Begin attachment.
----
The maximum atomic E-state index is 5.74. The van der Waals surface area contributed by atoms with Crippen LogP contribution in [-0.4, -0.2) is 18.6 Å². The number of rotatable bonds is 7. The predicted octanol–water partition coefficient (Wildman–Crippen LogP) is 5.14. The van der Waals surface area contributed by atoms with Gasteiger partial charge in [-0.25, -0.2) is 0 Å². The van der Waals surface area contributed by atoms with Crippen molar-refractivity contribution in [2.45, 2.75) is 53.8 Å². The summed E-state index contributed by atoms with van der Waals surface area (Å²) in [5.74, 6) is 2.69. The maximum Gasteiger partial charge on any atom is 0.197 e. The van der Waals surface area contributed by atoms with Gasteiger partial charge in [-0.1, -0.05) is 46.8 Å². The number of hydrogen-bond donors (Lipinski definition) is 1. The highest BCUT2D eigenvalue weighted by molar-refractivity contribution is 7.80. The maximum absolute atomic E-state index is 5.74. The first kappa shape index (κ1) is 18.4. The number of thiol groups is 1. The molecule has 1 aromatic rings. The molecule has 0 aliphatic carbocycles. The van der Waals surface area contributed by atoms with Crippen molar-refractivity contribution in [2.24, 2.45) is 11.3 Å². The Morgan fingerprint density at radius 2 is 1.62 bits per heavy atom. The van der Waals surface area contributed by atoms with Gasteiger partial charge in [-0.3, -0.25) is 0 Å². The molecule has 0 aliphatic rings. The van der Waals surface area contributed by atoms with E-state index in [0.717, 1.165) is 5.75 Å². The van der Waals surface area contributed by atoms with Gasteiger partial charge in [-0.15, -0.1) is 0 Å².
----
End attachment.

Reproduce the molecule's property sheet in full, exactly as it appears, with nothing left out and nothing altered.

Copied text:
The maximum atomic E-state index is 5.74. The van der Waals surface area contributed by atoms with Crippen LogP contribution in [-0.4, -0.2) is 18.6 Å². The number of rotatable bonds is 7. The predicted octanol–water partition coefficient (Wildman–Crippen LogP) is 5.14. The van der Waals surface area contributed by atoms with Gasteiger partial charge in [-0.25, -0.2) is 0 Å². The van der Waals surface area contributed by atoms with Crippen molar-refractivity contribution in [2.45, 2.75) is 53.8 Å². The summed E-state index contributed by atoms with van der Waals surface area (Å²) in [5.74, 6) is 2.69. The maximum Gasteiger partial charge on any atom is 0.197 e. The van der Waals surface area contributed by atoms with Gasteiger partial charge in [-0.1, -0.05) is 46.8 Å². The number of hydrogen-bond donors (Lipinski definition) is 1. The highest BCUT2D eigenvalue weighted by molar-refractivity contribution is 7.80. The maximum absolute atomic E-state index is 5.74. The first kappa shape index (κ1) is 18.4. The number of thiol groups is 1. The molecule has 1 aromatic rings. The molecule has 0 aliphatic carbocycles. The van der Waals surface area contributed by atoms with Crippen molar-refractivity contribution in [2.24, 2.45) is 11.3 Å². The Morgan fingerprint density at radius 2 is 1.62 bits per heavy atom. The van der Waals surface area contributed by atoms with Gasteiger partial charge in [-0.3, -0.25) is 0 Å². The molecule has 0 aliphatic rings. The van der Waals surface area contributed by atoms with E-state index in [0.717, 1.165) is 5.75 Å². The van der Waals surface area contributed by atoms with Gasteiger partial charge in [-0.15, -0.1) is 0 Å².